Should we be worried about the decline in life expectancy?
Posted December 22, 2016
Most babies born in 1900 didn't live to see 50, but most Americans born this year will reach the upper end of the 70s, and a record number of us will hit the century mark. The steady gains in human lifespans over the past century have caused some people to wonder if lifespans of 1,000 years — or even physical immortality — may one day be possible.
New government data, however, is raining on the longevity parade. Life expectancy in America declined by a fraction in 2015, worrying some health officials who fear the change may mark the beginning of an ominous trend.
"I think we should be very concerned. This is singular. This doesn't happen," Princeton University economist Anne Case said in The Washington Post.
In the Centers for Disease Control and Prevention's most recent mortality report, released Dec. 8, life expectancy fell from 78.9 years in 2014 to 78.8 in 2015.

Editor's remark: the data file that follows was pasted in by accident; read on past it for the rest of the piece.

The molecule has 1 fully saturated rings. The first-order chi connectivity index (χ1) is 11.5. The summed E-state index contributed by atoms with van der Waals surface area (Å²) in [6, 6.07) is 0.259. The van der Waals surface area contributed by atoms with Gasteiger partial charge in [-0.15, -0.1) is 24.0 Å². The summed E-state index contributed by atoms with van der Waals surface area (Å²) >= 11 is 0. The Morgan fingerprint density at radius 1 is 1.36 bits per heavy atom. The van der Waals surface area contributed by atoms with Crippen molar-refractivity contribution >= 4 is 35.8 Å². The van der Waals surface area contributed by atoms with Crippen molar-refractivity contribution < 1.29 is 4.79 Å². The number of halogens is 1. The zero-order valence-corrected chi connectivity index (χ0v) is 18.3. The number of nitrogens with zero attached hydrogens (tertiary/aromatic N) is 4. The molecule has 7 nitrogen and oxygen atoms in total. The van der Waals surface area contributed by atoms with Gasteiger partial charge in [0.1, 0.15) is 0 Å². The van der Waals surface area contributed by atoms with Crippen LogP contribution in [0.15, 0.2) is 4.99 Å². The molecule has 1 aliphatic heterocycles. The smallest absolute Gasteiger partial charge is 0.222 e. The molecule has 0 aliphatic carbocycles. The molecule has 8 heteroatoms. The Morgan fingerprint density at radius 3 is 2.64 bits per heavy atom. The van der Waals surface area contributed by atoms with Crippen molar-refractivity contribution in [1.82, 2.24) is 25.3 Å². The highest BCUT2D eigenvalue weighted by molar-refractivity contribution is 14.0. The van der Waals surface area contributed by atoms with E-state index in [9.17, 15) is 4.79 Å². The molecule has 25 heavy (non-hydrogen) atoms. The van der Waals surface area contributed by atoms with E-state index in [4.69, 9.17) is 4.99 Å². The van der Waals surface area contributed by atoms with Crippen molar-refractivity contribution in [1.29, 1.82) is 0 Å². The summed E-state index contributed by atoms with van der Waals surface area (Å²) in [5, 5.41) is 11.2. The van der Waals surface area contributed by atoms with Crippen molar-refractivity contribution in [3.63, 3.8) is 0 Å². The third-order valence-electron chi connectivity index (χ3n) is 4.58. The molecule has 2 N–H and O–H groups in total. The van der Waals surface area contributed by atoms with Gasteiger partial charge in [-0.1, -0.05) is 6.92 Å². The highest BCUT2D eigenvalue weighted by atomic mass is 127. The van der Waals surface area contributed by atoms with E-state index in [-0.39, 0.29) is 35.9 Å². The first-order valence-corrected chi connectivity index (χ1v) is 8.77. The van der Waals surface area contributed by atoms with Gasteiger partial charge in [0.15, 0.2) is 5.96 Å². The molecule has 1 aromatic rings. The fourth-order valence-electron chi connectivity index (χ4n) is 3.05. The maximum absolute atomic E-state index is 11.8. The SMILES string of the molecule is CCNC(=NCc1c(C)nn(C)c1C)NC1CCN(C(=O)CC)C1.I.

The last time life expectancy dropped in the U.S. was in 1993, when the HIV/AIDS epidemic and an outbreak of flu contributed to a decline from 75.7 to 75.4.
This year’s drop is even smaller and could be a statistical blip. But some health professionals have been predicting a downward turn because of the obesity epidemic and wonder if this could be it.
Also at play could be the increasing number of Americans suffering from “diseases of despair” — suicide and addiction.
No single cause
Case, the Princeton economist, made headlines last year for research that found a startling increase in mortality among middle-aged whites.
The newest data confirm that trend. The only groups for whom life expectancy held steady were Hispanics, and African-American women. For everyone else, life expectancy fell.
The number of deaths from cancer declined, a drop which health experts attribute to earlier detection and more effective treatments. But that was the only good news. The mortality rate increased in eight out of the 10 leading causes of death in the U.S., the CDC said. These include heart disease, respiratory disease, stroke, diabetes, kidney disease and suicide.
The biggest increase was in the number of people whose deaths were attributed to Alzheimer's disease, up 15.7 percent from 2014.
More than 2.7 million Americans died in 2015 — 86,212 more than the previous year.
The infant mortality rate — the ratio of infant deaths to births — ticked upward, too: from 582.1 infant deaths per 100,000 live births in 2014 to 589.5 in 2015.